Ultimately this will give us a good indication as to how sharp European regulators’ teeth actually are. In passing GDPR, the European Commission has offered a stick to the pro-privacy regulators, but how hard they swing it remains to be seen. The dreaded ‘up to’ phrase is present when looking at potential fines, so let’s see whether these regulations have the stones to dish out appropriate punishments.

The connected car takes pole position at CES

With the glitz and glamour of Las Vegas, it perhaps shouldn’t come as much of a surprise the connected car is stealing the headlines at the 2019 Consumer Electronics Show (CES).

Starting with Audi, pairing up with Disney the team has unveiled an in-car VR entertainment system which adapts the content to the movements of the car. The game itself is called ‘Marvel’s Avengers: Rocket’s Rescue Run’ and is based on the journey itself. If the car turns right or accelerates the spaceship in the experience does the same.

While Audi is the parent company, the open platform has been brought to the market through subsidy Holoride. Audi will license the technology to the start-up, which will be made available to all carmakers and content developers in the future.

“Creative minds will use our platform to come up with fascinating worlds that turn the journey from A to B into a real adventure,” said Nils Wollny, Head of Digital Business at Audi, and future the CEO of Holoride. “We can only develop this new entertainment segment by adopting a cooperative, open approach for vehicle, device and content producers.”

Moving across to the mapping side of the connected vehicle, Intel’s Mobileye announced a new agreement with UK mapping agency Ordnance Survey. Although this might not be the most exciting aspect of the connected car space, it is perhaps the most crucial; without the relevant location data, the OS is pretty much useless.

While this data will certainly supplement the Intel offering for the connected car space, Mobileye and Ordnance Survey will use the data to create new customized solutions derived from the location intelligence, to help companies realise the riches promised through the city segment.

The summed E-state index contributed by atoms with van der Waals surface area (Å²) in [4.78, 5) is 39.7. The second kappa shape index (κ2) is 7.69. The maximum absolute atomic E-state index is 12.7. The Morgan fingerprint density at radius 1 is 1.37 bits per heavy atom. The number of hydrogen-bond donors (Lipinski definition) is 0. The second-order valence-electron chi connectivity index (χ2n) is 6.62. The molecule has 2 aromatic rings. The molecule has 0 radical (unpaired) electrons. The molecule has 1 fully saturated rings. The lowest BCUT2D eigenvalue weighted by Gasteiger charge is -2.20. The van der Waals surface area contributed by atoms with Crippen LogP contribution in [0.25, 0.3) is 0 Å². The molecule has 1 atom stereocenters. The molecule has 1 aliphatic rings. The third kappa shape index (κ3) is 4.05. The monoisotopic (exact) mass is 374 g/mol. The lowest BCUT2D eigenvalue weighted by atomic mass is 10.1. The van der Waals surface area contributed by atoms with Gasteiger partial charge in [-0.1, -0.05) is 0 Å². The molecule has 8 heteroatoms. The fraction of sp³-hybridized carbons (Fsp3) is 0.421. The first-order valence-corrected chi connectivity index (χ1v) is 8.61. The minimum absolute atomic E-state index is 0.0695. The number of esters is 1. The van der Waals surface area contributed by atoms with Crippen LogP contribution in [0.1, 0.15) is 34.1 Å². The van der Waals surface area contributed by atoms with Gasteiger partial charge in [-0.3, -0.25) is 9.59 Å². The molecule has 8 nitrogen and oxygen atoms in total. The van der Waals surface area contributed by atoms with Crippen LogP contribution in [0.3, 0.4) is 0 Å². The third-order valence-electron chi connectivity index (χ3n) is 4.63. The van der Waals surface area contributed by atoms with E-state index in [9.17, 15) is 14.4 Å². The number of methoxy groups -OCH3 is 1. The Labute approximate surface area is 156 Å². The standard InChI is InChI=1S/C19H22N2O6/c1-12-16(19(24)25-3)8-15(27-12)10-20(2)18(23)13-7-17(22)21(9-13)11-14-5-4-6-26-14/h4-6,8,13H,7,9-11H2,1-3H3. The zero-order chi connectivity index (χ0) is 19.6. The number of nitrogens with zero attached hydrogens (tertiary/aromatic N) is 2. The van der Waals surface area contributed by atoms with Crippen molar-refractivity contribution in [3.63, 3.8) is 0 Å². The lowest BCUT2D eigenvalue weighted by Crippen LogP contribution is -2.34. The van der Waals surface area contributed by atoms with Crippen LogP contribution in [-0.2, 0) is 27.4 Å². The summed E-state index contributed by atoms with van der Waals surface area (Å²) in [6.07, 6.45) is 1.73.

“One key, and common, learning is that detailed and accurate geospatial data is a must for the success of these projects,” said Neil Ackroyd, Ordnance Survey CEO. “We envisage this new rich data to be key to how vehicles, infrastructure, people and more will communicate in the digital age. Our partnership with Mobileye further enhances our commitment to supporting Britain as a world-leading center for digital and tech excellence.”

For chipmaker Qualcomm there’s been no rest to check out the shows. While Audi, Ducati and Ford have all been using its tech to run various demos across the show, the team has also teamed up with Amazon’s Alexa to demonstrate in-car artificial intelligence.

“The vision behind Qualcomm Technologies’ automotive solutions is to continuously improve and expand the realm of possibilities for in-car experiences while delivering unparalleled safety-conscious solutions,” said Nakul Duggal, SVP of Product Management, Qualcomm.

“Leveraging Amazon’s natural language processing technology, along with services like Amazon Music, Prime Video, Fire TV and Audible, allows us to offer an exclusive, interactive in-car experience for both the drivers and passengers to leverage the latest innovations in a natural, intuitive way.”

The demonstration makes use of Qualcomm’s Smart Audio Platform to include immersive natural language instructions involving in-vehicle navigation, points of interest outside the car and multimedia services which users will use every day at home with Alexa.

“Our vision is for Alexa to be available anywhere customers want to interact with her, whether they’re at home, in the office or on the go,” said Ned Curic, VP of Alexa Auto at Amazon.

This is of course not the only bit of news featuring Amazon this week, as the team announced a partnership with navigation firm Here yesterday. The tie in gives the Here platform a smarter, voice UI and gives Alexa a useful little foray into the connected car segment, an area Google’s virtual assistant has got a little bit of a head-start in.

Finally, AT&T and Toyota Motor North America announced they will enable 4G LTE connectivity for various Toyota and Lexus cars and trucks across the US, starting at the end of the year. As part of the deal, owners of the relevant vehicles will also receive unlimited data plans from AT&T, while the vehicle will also become a wifi hotspot.

“Cars are the ultimate mobile device. Working with Toyota and KDDI we will bring the benefits of connectivity to millions of consumers,” said Chris Penrose, President of IoT Solutions at AT&T.

“This new technology deepens our relationship with Toyota. And we couldn’t be happier to continue working with them. We’re both founding members of the American Center for Mobility testing facility for connected and automated vehicles, where we will help deliver the future of connectivity.”

Europe is losing in the race to secure digital riches – DT CEO

Despite politicians around the world declaring the importance of technology and insisting their nation is one of the world leaders in digital, Deutsche Telekom CEO Tim Hottges does not believe Europe is competing with the US and Asia.

This might seem like somewhat of a bold statement, but it is entirely true. The US, led by the internet players of Silicon Valley, have dominated the consumer technology world, while the China and Japan’s heavyweight industries have conquered the industrialised segments. Europe might have a few shining lights but is largely left to collect the scraps when the bigger boys are done feasting on the bonanza.